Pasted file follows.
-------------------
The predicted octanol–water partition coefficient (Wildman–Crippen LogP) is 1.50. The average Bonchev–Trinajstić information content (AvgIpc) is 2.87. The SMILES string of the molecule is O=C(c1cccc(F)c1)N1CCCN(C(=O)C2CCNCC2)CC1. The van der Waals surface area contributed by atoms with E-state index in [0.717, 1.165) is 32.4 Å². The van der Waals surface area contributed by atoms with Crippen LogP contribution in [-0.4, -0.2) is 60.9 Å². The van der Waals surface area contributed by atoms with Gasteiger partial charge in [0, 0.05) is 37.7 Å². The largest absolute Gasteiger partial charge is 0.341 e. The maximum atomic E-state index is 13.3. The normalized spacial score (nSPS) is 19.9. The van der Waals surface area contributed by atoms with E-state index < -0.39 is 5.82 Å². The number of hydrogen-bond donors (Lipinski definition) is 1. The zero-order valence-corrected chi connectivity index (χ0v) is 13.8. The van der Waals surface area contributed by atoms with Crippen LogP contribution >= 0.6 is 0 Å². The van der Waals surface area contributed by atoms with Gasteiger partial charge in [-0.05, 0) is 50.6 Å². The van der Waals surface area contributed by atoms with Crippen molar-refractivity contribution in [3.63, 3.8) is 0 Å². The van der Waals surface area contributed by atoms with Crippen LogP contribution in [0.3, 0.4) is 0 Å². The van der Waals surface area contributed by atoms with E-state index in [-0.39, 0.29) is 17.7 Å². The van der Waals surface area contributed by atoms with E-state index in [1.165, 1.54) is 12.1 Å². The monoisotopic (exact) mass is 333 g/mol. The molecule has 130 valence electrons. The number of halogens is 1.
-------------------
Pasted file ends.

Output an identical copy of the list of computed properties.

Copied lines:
The predicted octanol–water partition coefficient (Wildman–Crippen LogP) is 1.50. The average Bonchev–Trinajstić information content (AvgIpc) is 2.87. The SMILES string of the molecule is O=C(c1cccc(F)c1)N1CCCN(C(=O)C2CCNCC2)CC1. The van der Waals surface area contributed by atoms with E-state index in [0.717, 1.165) is 32.4 Å². The van der Waals surface area contributed by atoms with Crippen LogP contribution in [-0.4, -0.2) is 60.9 Å². The van der Waals surface area contributed by atoms with Gasteiger partial charge in [0, 0.05) is 37.7 Å². The largest absolute Gasteiger partial charge is 0.341 e. The maximum atomic E-state index is 13.3. The normalized spacial score (nSPS) is 19.9. The van der Waals surface area contributed by atoms with E-state index < -0.39 is 5.82 Å². The number of hydrogen-bond donors (Lipinski definition) is 1. The zero-order valence-corrected chi connectivity index (χ0v) is 13.8. The van der Waals surface area contributed by atoms with Crippen LogP contribution >= 0.6 is 0 Å². The van der Waals surface area contributed by atoms with Gasteiger partial charge in [-0.05, 0) is 50.6 Å². The van der Waals surface area contributed by atoms with Crippen molar-refractivity contribution in [3.63, 3.8) is 0 Å². The van der Waals surface area contributed by atoms with Crippen LogP contribution in [0.3, 0.4) is 0 Å². The van der Waals surface area contributed by atoms with E-state index in [-0.39, 0.29) is 17.7 Å². The van der Waals surface area contributed by atoms with E-state index in [1.165, 1.54) is 12.1 Å². The monoisotopic (exact) mass is 333 g/mol. The molecule has 130 valence electrons. The number of halogens is 1.